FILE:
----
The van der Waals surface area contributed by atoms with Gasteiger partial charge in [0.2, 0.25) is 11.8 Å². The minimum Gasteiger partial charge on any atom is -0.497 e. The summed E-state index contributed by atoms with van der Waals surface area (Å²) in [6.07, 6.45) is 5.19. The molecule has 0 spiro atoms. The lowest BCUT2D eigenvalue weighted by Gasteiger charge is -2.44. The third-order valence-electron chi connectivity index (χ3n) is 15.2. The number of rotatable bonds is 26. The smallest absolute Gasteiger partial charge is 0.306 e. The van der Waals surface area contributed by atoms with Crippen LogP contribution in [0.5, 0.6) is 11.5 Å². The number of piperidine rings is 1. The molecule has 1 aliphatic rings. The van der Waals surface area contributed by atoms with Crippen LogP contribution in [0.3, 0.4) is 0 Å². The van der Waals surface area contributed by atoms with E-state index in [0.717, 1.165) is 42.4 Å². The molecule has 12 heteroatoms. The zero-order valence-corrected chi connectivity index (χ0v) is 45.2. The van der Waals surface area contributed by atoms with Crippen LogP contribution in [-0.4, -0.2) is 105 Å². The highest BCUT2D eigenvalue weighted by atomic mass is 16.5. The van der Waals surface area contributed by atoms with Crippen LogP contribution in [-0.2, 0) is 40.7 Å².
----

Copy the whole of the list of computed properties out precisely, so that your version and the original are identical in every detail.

The van der Waals surface area contributed by atoms with Gasteiger partial charge in [0.2, 0.25) is 11.8 Å². The minimum Gasteiger partial charge on any atom is -0.497 e. The summed E-state index contributed by atoms with van der Waals surface area (Å²) in [6.07, 6.45) is 5.19. The molecule has 0 spiro atoms. The lowest BCUT2D eigenvalue weighted by Gasteiger charge is -2.44. The third-order valence-electron chi connectivity index (χ3n) is 15.2. The number of rotatable bonds is 26. The smallest absolute Gasteiger partial charge is 0.306 e. The van der Waals surface area contributed by atoms with Crippen LogP contribution in [0.5, 0.6) is 11.5 Å². The number of piperidine rings is 1. The molecule has 1 aliphatic rings. The van der Waals surface area contributed by atoms with Crippen LogP contribution in [0.3, 0.4) is 0 Å². The van der Waals surface area contributed by atoms with E-state index in [0.717, 1.165) is 42.4 Å². The molecule has 12 heteroatoms. The zero-order valence-corrected chi connectivity index (χ0v) is 45.2. The van der Waals surface area contributed by atoms with Crippen LogP contribution in [-0.4, -0.2) is 105 Å². The highest BCUT2D eigenvalue weighted by atomic mass is 16.5. The van der Waals surface area contributed by atoms with Crippen LogP contribution in [-0.2, 0) is 40.7 Å².